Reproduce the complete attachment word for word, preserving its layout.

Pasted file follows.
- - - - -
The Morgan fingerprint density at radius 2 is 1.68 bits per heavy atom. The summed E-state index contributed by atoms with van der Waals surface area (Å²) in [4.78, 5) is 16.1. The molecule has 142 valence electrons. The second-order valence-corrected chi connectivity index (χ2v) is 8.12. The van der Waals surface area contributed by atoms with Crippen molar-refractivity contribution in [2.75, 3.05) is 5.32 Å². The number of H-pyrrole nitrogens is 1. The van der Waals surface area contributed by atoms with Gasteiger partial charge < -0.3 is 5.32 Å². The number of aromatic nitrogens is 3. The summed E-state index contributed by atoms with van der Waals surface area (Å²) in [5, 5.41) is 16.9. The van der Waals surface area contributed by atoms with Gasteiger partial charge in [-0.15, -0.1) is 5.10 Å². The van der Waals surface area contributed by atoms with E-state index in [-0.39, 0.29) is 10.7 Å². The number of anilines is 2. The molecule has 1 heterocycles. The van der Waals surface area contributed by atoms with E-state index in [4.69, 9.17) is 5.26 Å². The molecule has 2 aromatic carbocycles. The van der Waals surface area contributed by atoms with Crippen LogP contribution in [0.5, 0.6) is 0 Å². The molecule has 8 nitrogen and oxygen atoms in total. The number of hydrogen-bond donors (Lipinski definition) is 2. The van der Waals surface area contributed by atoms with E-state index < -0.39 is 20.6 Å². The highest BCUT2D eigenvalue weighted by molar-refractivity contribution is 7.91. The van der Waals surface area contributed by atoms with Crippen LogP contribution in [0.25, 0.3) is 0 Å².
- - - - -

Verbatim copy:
The Morgan fingerprint density at radius 2 is 1.68 bits per heavy atom. The summed E-state index contributed by atoms with van der Waals surface area (Å²) in [4.78, 5) is 16.1. The molecule has 142 valence electrons. The second-order valence-corrected chi connectivity index (χ2v) is 8.12. The van der Waals surface area contributed by atoms with Crippen molar-refractivity contribution in [2.75, 3.05) is 5.32 Å². The number of H-pyrrole nitrogens is 1. The van der Waals surface area contributed by atoms with Gasteiger partial charge < -0.3 is 5.32 Å². The number of aromatic nitrogens is 3. The summed E-state index contributed by atoms with van der Waals surface area (Å²) in [5, 5.41) is 16.9. The van der Waals surface area contributed by atoms with Gasteiger partial charge in [-0.15, -0.1) is 5.10 Å². The van der Waals surface area contributed by atoms with E-state index in [-0.39, 0.29) is 10.7 Å². The number of anilines is 2. The molecule has 1 heterocycles. The van der Waals surface area contributed by atoms with E-state index in [4.69, 9.17) is 5.26 Å². The molecule has 2 aromatic carbocycles. The van der Waals surface area contributed by atoms with Crippen LogP contribution in [0.5, 0.6) is 0 Å². The molecule has 8 nitrogen and oxygen atoms in total. The number of hydrogen-bond donors (Lipinski definition) is 2. The van der Waals surface area contributed by atoms with E-state index < -0.39 is 20.6 Å². The highest BCUT2D eigenvalue weighted by molar-refractivity contribution is 7.91. The van der Waals surface area contributed by atoms with Crippen LogP contribution in [0.25, 0.3) is 0 Å².